The End of Moral Society
Chapter 3: The Moral Ambiguity of Modern Politics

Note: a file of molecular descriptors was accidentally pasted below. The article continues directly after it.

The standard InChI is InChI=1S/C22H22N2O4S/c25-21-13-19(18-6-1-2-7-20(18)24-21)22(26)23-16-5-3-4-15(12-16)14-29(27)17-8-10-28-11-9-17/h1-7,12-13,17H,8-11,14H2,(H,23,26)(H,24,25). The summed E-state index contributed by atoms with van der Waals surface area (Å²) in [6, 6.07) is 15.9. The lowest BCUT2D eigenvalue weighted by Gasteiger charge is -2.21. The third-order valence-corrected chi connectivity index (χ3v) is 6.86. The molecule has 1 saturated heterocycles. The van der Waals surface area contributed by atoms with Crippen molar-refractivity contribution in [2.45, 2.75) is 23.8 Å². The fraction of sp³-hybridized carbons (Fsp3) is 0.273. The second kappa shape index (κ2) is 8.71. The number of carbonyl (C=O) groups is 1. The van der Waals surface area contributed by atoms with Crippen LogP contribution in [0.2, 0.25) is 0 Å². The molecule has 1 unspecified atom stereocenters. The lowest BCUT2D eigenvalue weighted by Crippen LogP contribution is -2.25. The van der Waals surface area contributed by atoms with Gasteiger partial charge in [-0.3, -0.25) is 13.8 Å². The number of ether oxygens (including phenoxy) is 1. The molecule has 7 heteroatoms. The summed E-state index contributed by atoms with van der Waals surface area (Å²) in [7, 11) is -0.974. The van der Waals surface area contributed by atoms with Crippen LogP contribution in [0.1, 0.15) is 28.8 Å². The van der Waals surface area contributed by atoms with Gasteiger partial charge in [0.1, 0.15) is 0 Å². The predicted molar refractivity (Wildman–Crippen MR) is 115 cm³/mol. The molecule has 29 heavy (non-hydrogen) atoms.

The current resurgence of claims for moral politics and social responsibilities of organizations shows traits of a backlash against the loss of morality in the historic process of modernization. One of the defining components of modernity is the privatization of morals, relegating morality to a status of private concern and replacing public morality with the ingenious idea of democratic legislative procedures. The dire aridity of secularization and rationalization, including the general disenchantment of the traditional world, has left many people without the consolation of eternal truths and unquestioned common convictions. The same people then perceive, or rather abhor, a world without public morals as a world of unbridled egotism and boundless corruption engendering a decay of community and solidarity. Globalization and its institutional suprastructure (for example WTO, World Bank or G-20 meetings) have given the quest for moral politics a resounding amplification, resulting in an almost religious fervor against the perceived evils of ‘neoliberalism’, capitalism, neo-colonialism, ‘Western’ life styles and all that, assumed to lead to an abysmal deterioration of living conditions, labor conditions, social security or environmental standards. There are many causes for the emergence of this complex constellation of contested issues. One rather important cause seems to be a basic conflict about the role of moral reasoning in the public sphere. Many proponents of the debate demand nothing less but global morals and a global ethic to combat the perceived evils they ascribe to amoral liberalism and capitalism, whereas the opposite view holds that modern secular societies depend...
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